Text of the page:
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Hood Feminism

I cannot think of a better book to read and discuss after witnessing the first Black and Asian American WOMAN inaugurated as our Vice President, than Hood Feminism by Mikki Kendall. Yesterday was a monumental day for Black women and this book could not be more fitting. The feminist movement often excludes a huge population of women-Black women. The intersectionality of race and gender leaves Black women at the most risk and forces them into being some of the most marginalized group of people. Often, the feminist movement seeks to increase the privilege for the few, rather than focus on the basic human needs for the many. Kendall's book is a slap in the face of information that needs to be heard. Hood Feminism is written in essay format and each chapter is interwoven with Kendall's own life experiences, which add a rich context to her cause and drive the points home to the reader.

Mel's Thoughts:

Some of the chapters that stood out to me the most were: Hunger, Gun Violence, Of #fasttailedgirls and Freedom, Pretty for a...., Missing and Murdered, Fear and Feminism, Education, Reproductive Justice, Eugenics and Maternal Morality, and Parenting While Marginalized. I could have highlighted every word and felt like Kendall's message was loud and resounding. There is an issue and you cannot consider yourself a feminist if you do not stand up for the basic human rights of ALL women, regardless of race, color, class, occupation, sexual orientation, assigned gender, criminal history, education, etc. Reading her words felt like going to church. After every chapter I was shaking my head in agreement and wondering how something so obvious alludes so many white women, like myself.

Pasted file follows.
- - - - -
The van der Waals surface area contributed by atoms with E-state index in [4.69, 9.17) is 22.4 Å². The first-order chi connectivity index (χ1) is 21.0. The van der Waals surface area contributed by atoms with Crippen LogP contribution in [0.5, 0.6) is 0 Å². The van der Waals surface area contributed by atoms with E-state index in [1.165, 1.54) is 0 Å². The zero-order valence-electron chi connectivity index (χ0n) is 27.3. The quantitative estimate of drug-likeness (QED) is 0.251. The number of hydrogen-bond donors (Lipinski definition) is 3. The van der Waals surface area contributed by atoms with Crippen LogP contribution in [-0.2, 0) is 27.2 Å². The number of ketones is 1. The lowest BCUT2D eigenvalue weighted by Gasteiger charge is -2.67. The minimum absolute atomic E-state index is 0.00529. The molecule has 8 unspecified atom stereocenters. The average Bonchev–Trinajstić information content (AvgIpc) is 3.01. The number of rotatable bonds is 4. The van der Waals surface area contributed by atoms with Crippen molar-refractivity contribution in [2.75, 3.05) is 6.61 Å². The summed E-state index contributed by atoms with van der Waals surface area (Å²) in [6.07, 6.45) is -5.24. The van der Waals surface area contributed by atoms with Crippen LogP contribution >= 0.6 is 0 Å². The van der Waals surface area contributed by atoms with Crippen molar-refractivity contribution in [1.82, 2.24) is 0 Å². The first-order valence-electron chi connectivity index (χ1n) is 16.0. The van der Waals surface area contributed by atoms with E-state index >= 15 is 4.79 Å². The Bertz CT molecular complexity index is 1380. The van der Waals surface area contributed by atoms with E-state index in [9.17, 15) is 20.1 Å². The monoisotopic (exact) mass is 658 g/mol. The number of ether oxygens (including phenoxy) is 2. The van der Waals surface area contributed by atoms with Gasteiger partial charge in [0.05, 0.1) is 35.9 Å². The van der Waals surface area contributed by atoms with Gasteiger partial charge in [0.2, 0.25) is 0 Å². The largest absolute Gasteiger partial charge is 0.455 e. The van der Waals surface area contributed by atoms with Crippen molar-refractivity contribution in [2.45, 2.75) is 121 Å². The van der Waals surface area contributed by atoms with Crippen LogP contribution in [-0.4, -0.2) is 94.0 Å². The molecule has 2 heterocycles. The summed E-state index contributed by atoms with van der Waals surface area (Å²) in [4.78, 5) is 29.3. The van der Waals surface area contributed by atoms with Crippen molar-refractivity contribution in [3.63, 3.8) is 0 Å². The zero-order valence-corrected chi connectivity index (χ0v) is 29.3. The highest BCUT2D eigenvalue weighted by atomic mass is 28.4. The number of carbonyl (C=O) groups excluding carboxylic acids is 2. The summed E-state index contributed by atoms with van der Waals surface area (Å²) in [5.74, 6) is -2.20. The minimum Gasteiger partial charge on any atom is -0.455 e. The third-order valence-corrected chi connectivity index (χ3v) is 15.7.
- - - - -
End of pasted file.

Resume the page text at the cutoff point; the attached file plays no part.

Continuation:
Reading books like these always lights a fire under me and after I finish I reflect on how I can do better. In my opinion, there is no point of reading Hood Feminism , if it means you won't be taking the information to heart and using it to make a difference in the world. Messages that stood out to me that I know I can do more of an effort in helping with is helping increase access to food for women in need. My town has a small food bank and I plan on contacting them about volunteer opportunities as a good place to start, but that is only the beginning. The chapter of Hunger hit home with me and the resounding message that food is a basic need, thus a human right, that so many Black women are not given access to.

Buy this book, mark it up, and come back to it again and again. We can do better.


4.5 stars

A must read for anyone for all women, especially those who consider themselves a feminist.

Favorite Quotes:

"For a movement that is meant to represent all women, it often centers on those who already have most of their needs met."

"We rarely talk about basic needs as a feminist issue."

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